In his 39 years with Chicago Robert Lamm has proven himself to be an accomplished songwriter with such classics as Beginnings, Does Anybody Really Know What Time It Is?, 25 or 6 to 4, and Saturday In the Park to name just a handful of his more recognizable songs.
Those outside Chicago's cadre of die-hard fans may not be aware that Lamm has also released a handful of solo albums including 1973's Skinny Boy, 1993's Life Is Good In My Neighbourhood, 1997's In My Head, and 2003's Subtlety and Passion not to mention a trio project he recorded with Gerry Beckley (of America) and the late Carl Wilson (of the Beach Boys) in the years leading up to Carl Wilson's death in 1997 (the trio album, Like a Brother, was released posthumously in the summer of 2000).
Despite his outside efforts, Lamm's live performances as a solo artist can be counted on a single hand, his performances on US soil can be counted with a single index finger. And this live bootleg is that index finger (or, if you prefer, middle finger).
This small and intimate live performance was given to celebrate the release of Lamm's Leap of Faith: Live in New Zealand CD. Opening for Lamm and the small band he put together was the Howland-Imboden Project a small jazz side-project of Chicago guitarist Keith Howland and drummer Tris Imboden (with special guest bassist, Jason Scheff).
To lend a certain air of familiarity to the Chicago material, Lamm's performance was augmented by a 3 piece horn section led by Chicago trumpeter, Lee Loughnane. Jason Scheff lent his voice and bass chops to Lamm for some excellent background vocals (particularly on Watching the Time Go By-- while Scheff is no Carl Wilson, he did handle the Wilson b/g vocal parts respectably).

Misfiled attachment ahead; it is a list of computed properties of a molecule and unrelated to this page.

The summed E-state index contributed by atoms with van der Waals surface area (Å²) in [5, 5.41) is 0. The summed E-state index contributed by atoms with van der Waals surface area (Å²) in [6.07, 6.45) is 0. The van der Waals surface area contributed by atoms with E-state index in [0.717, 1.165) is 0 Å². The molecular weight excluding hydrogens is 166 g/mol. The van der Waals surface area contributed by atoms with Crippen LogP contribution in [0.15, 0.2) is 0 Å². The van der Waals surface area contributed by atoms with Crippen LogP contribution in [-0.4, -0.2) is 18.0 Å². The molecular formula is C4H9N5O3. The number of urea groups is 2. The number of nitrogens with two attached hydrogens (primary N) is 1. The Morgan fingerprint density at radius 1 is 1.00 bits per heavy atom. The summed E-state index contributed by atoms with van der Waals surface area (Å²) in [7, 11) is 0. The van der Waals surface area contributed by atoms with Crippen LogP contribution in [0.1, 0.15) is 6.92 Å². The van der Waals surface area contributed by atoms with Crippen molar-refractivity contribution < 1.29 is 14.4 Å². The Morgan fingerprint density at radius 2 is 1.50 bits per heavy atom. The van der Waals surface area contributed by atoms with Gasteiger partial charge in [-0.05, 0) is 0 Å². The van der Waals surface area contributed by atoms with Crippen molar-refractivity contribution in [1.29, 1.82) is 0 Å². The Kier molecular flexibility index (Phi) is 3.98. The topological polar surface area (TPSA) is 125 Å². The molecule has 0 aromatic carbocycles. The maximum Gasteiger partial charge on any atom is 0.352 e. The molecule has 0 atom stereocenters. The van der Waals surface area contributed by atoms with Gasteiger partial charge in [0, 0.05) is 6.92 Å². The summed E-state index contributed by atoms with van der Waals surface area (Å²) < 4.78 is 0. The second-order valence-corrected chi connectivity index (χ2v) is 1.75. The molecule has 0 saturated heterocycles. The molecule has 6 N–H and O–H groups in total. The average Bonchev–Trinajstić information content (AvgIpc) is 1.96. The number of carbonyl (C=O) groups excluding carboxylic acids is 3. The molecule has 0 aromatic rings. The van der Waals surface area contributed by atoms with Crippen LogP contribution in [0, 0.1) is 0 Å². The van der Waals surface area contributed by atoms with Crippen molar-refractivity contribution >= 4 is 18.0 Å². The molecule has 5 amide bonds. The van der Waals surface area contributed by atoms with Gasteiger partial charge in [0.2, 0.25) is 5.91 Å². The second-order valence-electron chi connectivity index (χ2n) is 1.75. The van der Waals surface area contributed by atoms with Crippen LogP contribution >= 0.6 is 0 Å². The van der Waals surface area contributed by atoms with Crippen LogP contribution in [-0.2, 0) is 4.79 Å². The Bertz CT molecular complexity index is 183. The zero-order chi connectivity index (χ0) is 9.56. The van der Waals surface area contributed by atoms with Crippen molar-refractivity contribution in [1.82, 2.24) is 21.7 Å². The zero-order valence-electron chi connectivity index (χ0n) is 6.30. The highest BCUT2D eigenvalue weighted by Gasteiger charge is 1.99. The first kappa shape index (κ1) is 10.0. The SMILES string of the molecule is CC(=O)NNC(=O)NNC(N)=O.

The set focused heavily on a mix of material from Lamm's most recent solo album, Subtlety and Passion and some of Lamm's better known Chicago material (including Beginnings, Does Anybody Really Know What Time It Is, Saturday In the Park, and 25 or 6 to 4) with a small smattering of tracks from his Life Is Good In My Neighbourhood and In My Head albums.
Perhaps the biggest treats were 25 or 6 to 4 which Lamm sang lead on, possibly for the first time since he recorded the demo back in 1969. In addition to Lamm's vocals there's some fiery guitar work shared by Hank Lindenman and Chicago's own Keith Howland. The other "treat" is All the Years which not only appeared on Lamm's Life Is Good In My Neighbourhood album but also would have been the opening track on Chicago's ill-fated unreleased Stone of Sisyphus album.
The bootleg also includes what I believe were the songs Lamm performed during his sound check, another take of All the Years as well as When Will the World Be Like Lovers which was initially recorded by Chicago for Chicago 18 but ended up not making it onto the album. It did however later appear on Lamm's Life Is Good In My Neighbourhood album.
Perhaps what makes this live set so enjoyable is that it hearkens back to Chicago's much more creative period in the seventies and shows that Lamm still has the songwriting chops which made him the premier songwriter for Chicago in their seventies heyday.
(see also Michael Fortes review on the Rasputin Manifesto)